Peace and Tranquility

In light of the Chinese government’s reaction to the recent spy plane incident, prudence dictates that readers of this magazine—inbound logisticians and supply chain managers with crucial assets and supply lines stretching across China—seriously consider contingencies now. The treasure you have invested in China is at some risk.

The spy plane incident reminds me of a speech I heard at the Intermodal Expo several years ago. An executive of a Japanese carrier cited an old Asian proverb: for trade to flourish, “peace and tranquility must reign.” It was the time of the Gulf War and some called Japanese contributions to the cost of the war parsimonious.

It appeared that, while many countries were enjoying the trade benefits of peace and tranquility, the United States shouldered much of the burden of keeping the peace. That proverb remains relevant today. We still are the world’s policeman.

Even though the spy plane incident has been partially resolved, it poses a question to business managers with interests in China: Why would many companies in this country and around the world be willing to risk their treasure in a country that has, in the not-so-distant past, treated its own citizens in an ill-advised and reactionary manner?

The answer? “Peace and tranquility,” assured in large measure by the stabilizing military presence in the area of a power without geopolitical ambitions—that would be us. It should be clear to the Chinese that this stabilizing influence—one that their trading partners trust, and that provides peace and tranquility—benefits them more than anyone else.

The imprudent handling of the plane incident tells us one of two things: either the Chinese do not understand that old Asian proverb or they care less about trade than expanding their geopolitical power. If the Chinese government does not understand the proverb, the solution is easy. Businesses in Hong Kong, Japan, Korea, even Vietnam, can explain it to them. If the Chinese government does not care about trade, future disruptions to your business with China are guaranteed, with a capital G.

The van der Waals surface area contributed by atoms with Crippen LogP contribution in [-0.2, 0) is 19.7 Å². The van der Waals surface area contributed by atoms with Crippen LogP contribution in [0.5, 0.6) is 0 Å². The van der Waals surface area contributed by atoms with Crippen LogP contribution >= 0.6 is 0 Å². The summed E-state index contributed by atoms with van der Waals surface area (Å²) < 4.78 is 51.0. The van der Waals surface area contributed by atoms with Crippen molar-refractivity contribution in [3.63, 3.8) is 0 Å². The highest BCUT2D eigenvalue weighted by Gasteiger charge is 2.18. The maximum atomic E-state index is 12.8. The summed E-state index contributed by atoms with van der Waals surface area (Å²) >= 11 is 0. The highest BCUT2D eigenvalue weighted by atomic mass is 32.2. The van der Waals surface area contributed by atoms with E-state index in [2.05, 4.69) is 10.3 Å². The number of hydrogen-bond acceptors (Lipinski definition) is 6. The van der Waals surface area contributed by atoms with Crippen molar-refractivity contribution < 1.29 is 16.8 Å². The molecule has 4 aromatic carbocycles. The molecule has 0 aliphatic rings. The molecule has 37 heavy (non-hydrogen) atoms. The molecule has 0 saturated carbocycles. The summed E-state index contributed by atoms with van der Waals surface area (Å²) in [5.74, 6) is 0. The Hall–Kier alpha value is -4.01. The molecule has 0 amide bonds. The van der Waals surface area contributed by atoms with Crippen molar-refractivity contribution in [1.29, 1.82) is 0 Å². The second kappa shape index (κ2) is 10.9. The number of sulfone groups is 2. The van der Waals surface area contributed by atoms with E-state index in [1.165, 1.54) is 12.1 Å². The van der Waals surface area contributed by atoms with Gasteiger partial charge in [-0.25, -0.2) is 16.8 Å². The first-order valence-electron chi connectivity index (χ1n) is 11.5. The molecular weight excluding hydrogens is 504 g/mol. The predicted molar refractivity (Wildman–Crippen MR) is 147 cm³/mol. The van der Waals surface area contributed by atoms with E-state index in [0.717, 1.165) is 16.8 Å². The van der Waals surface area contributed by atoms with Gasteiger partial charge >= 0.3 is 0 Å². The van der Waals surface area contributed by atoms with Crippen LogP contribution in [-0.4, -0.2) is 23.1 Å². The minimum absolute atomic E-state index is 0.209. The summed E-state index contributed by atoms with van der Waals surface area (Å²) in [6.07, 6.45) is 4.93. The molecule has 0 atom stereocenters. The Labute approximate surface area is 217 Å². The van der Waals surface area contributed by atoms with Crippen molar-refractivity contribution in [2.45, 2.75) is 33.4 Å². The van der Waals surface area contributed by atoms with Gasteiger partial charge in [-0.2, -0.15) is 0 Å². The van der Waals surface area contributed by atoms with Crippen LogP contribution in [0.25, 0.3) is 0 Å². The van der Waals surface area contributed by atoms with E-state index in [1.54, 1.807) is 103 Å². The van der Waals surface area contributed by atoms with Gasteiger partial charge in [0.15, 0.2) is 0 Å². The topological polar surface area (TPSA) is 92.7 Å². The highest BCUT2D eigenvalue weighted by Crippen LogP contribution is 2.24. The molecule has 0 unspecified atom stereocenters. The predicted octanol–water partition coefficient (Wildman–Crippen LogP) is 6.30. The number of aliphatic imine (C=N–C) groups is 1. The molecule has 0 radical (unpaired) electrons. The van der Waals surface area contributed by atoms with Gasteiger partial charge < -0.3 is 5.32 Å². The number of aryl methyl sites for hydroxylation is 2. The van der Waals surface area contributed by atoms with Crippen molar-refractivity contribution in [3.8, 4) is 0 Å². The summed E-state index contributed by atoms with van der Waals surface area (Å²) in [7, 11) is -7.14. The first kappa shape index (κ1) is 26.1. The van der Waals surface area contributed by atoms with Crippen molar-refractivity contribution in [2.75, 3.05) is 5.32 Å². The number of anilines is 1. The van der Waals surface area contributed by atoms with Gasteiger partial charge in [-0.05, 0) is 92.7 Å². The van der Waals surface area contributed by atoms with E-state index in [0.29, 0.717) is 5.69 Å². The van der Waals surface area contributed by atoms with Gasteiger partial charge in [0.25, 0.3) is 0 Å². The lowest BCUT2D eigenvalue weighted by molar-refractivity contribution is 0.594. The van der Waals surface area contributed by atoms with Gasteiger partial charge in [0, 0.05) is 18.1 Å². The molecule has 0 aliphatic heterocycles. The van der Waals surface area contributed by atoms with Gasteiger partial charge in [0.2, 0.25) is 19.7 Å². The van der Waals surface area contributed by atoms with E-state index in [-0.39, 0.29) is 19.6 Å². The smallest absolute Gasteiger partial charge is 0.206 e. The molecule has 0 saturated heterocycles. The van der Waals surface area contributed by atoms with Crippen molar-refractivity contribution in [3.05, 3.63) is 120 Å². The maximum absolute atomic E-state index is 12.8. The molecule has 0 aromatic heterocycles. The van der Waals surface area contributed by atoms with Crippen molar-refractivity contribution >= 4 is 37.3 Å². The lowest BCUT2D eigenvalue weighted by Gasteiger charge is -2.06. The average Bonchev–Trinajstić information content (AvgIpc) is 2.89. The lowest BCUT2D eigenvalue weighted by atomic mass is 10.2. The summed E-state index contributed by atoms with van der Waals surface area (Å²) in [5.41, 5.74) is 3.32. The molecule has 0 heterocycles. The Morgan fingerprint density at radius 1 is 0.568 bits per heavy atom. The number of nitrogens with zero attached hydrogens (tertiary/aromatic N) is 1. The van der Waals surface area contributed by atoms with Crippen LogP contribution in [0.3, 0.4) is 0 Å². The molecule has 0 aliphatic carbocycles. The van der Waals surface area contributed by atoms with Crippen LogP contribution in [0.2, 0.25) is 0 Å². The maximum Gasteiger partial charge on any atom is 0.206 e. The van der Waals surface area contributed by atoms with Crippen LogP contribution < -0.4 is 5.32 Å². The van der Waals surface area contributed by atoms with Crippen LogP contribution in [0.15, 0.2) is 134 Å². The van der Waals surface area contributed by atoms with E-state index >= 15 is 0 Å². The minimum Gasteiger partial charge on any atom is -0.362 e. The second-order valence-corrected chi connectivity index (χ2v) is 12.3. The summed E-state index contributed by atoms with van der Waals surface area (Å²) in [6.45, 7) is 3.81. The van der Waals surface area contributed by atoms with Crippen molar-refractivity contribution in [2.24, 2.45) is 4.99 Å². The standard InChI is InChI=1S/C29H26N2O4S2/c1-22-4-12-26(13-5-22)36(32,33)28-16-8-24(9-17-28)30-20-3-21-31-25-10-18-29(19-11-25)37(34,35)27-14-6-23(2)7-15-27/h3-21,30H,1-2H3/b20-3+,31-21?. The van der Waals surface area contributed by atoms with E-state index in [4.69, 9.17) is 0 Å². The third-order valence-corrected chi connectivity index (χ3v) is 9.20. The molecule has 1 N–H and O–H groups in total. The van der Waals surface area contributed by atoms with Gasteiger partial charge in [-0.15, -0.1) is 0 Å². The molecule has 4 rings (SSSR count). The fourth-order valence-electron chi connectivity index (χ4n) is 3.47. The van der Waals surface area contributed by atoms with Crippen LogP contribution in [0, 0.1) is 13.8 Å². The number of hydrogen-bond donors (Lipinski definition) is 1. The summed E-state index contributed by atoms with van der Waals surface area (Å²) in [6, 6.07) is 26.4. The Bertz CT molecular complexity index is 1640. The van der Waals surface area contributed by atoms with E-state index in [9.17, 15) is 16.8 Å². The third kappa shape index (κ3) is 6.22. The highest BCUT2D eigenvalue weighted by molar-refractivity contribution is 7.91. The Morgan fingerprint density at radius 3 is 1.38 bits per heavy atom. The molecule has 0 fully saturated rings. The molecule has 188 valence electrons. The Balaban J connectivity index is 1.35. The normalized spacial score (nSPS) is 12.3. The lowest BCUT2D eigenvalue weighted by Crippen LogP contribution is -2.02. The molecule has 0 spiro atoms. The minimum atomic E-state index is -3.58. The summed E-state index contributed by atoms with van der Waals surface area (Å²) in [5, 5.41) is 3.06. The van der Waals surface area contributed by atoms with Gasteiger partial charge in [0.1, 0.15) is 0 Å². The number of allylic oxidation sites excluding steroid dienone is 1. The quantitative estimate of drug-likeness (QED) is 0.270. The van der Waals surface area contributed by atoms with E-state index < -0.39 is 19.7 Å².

Think about how an interruption of supply from China will impact your ability to serve your customers. Consider what the loss of a manufacturing facility—for a week, a month, forever—would mean.

Readers of this magazine control the flow of billions of dollars of trade goods coming inbound from China. Or do they? Is that control an illusion? The spy plane episode suggests that a true situation analysis must now include the costs of disrupted supply lines and lost manufacturing capacity.

Throughout history, except for war goods, trade has always suffered when peace and tranquility cease. We can hope the Chinese government considers this in the future. The question is, can you build your business on hopes?

If you have an answer to this question, I’d be interested to hear it. Send an e-mail to [email protected]

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